Late last year MTN announced the launch of MTN NEXUS. In a paragraph, can you describe the technology and why it is significant?
MTN Nexus is a hybrid network that will deliver sophisticated computing, caching, and security infrastructure to deliver connectivity and communications at sea and in port. Nexus seamlessly integrates a hybrid satellite and terrestrial wireless network, a cloud computing-based optimization platform, and new products and services enabled only through this hybrid solution. MTN Nexus addresses the industry’s bandwidth demands with alternative solutions to satellite, which is a limited, expensive resource.
We understand that the MTN NEXUS spot beam technology is dependent upon the launch of Intelsat’s EPIC, which is not due until 2015. With that as a back drop, why was the system announced late 2012?
Three elements make up MTN Nexus. Intelsat Epic is the High Throughput, Multi-Spot Beam (HTMS) element of our multi-pronged satellite network just to initially deliver maximum bit-to-hertz to the Caribbean region, which is key to our cruise industry customers. That said NEXUS incorporates the entire constellation of geosynchronous satellites to create the global infrastructure. As such, it is one component of the first element of MTN Nexus:
1) A hybrid satellite and terrestrial wireless network
The other two components of MTN Nexus comprise:
2) A cloud computing-based optimization platform, and
3) New products and services enabled only through this hybrid solution
We will be announcing progress on the MTN Nexus network in the coming months. They will reflect all three elements of our vision.
As this is our Cruise Shipping edition, please elaborate on how Cruise Ships have been such an instrumental driver in development of modern maritime communication solutions.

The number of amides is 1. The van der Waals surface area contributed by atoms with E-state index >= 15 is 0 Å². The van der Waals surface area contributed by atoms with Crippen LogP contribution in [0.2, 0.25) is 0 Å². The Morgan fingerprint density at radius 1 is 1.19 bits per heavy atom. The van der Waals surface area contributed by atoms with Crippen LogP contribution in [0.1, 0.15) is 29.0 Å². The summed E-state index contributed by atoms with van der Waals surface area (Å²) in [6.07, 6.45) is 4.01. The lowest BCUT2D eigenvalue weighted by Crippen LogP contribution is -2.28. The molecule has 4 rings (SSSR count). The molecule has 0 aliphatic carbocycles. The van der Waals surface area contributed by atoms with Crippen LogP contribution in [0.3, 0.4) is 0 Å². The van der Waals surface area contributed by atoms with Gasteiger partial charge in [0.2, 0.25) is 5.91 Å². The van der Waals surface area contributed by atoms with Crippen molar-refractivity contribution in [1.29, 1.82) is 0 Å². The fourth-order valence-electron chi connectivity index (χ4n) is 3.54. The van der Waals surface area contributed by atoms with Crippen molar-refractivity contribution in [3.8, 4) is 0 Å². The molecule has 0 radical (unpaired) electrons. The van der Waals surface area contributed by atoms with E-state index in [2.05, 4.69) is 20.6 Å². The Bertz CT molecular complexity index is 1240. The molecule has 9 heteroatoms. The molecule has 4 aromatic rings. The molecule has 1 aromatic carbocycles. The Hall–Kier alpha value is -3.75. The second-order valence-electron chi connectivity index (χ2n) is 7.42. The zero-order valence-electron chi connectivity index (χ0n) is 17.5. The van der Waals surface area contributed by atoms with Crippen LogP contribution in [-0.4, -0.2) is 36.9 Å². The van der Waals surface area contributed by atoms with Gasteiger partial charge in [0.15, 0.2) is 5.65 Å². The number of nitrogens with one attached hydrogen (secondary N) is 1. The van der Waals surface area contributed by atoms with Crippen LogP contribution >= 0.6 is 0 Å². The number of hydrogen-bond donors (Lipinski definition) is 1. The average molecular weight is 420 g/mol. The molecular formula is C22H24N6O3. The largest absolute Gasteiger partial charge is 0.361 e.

We built the MTN network to support cruise ships all over the world. Due to the diversity of destinations, the high communication demands of floating cities-on-the-sea, and the industry’s exponential market growth, MTN has been successful at supplying this high-demand sector with critical communications solutions. That said, we are very pleased to serve our very first market – the U.S. Government – as well as the ferry, yacht, and oil & gas markets. We learn a lot from our cruise industry customers that we can translate to these other industries. It was in 1981 when Richard Hadsall installed the first licensed Ku-band stabilized vsat system on a cruise ship which revolutionized vsat for the maritime industry.
How is MTN investing today to ensure its tomorrow?
Our Product Innovation Team in Seattle is constantly coming up with solutions and offerings to exceed our customers’ expectations. MTN hires software developers and engineers with the exceptional technology skills required to build our next-generation communications infrastructure and network, as well as the products it will enable. We intend to continue leading delivery of Internet, content and social media at sea in ways never before imagined. Our Product Innovation Team is charged with raising the bar on ways customers can connect to people, content and applications using cloud computing, mobile technology and advanced communications. As MTN has for more than three decades, we plan to continue surprising the market with exceptional advances in consumer and enterprise connectivity.
In overview, what do you count as the top challenge to running an efficient and profitable business in this sector?
Our key challenge is not making our business most efficient and profitable, but our goal of making our customers more efficient and profitable. Increased connectivity demands cannot translate into increased bills. We must exercise our technology tenure and savvy to keep coming up with new ways to connect devices and deliver higher-bandwidth content in a cost-efficient fashion. MTN is about delivering innovative ways for crew and customers to communicate in a way that brings value to the vessel.
(As published in the February 2013 edition of Maritime Reporter & Engineering News - www.marinelink.com)